Now let’s turn the focus to 2022 to see what additional shifts have occurred. Seven of the top ten industry segments are the same as in 2019. However, there are three additional segments: Consulting, Marketing/Advertising, and Fashion/Apparel.
For most markets, this might represent dozens of companies (or more) in each of the new industry segments. However, if your teams aren’t focused on the changing trends, they will miss out on the opportunity.
Now looking at the opportunity from the recovery spectrum, the industry segments below are the most recovered to 2019 through the end of March. From Q4 of 2021, there are four new entries: Data/Research Services, Environmental Services, Consumer Goods, Transportation, and Energy. Once again, in the space of three months, the sellable landscape has shifted.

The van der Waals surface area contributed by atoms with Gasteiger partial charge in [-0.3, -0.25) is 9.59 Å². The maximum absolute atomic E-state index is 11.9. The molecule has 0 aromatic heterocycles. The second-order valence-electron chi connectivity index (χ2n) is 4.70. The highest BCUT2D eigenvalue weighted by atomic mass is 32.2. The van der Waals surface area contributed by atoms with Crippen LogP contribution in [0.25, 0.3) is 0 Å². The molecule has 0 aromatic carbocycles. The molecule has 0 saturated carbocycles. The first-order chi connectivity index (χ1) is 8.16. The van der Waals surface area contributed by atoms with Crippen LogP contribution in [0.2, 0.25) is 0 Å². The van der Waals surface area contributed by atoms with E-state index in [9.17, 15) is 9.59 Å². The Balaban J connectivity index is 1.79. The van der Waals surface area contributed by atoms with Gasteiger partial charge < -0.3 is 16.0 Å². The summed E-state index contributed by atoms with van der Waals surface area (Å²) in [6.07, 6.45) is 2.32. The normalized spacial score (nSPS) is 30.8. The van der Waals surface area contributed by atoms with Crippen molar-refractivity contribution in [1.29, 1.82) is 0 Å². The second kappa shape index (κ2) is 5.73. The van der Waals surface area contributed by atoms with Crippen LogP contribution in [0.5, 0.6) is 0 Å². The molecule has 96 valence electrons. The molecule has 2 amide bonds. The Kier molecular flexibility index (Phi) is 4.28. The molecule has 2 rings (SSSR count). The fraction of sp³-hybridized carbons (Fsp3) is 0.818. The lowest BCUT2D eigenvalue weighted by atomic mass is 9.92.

As teams reengage the sales process, it’s vital they start searching where the biggest opportunities lie. Understanding market conditions at the macro level can help focus the efforts and make sure the sales team is making the best use of its time.
Better Understanding Business Intelligence to Gain Greater Profitability
Strong business intelligence (BI) tools are a must for sales teams. It’s time to stop thinking certain tools are only for specific teams. Every BI tool has different features and each feature can be used differently within each department. However, too often, these tools are pigeon-holed as a revenue management tool, a sales tool, etc. and in the process, it is then neglected by the other teams.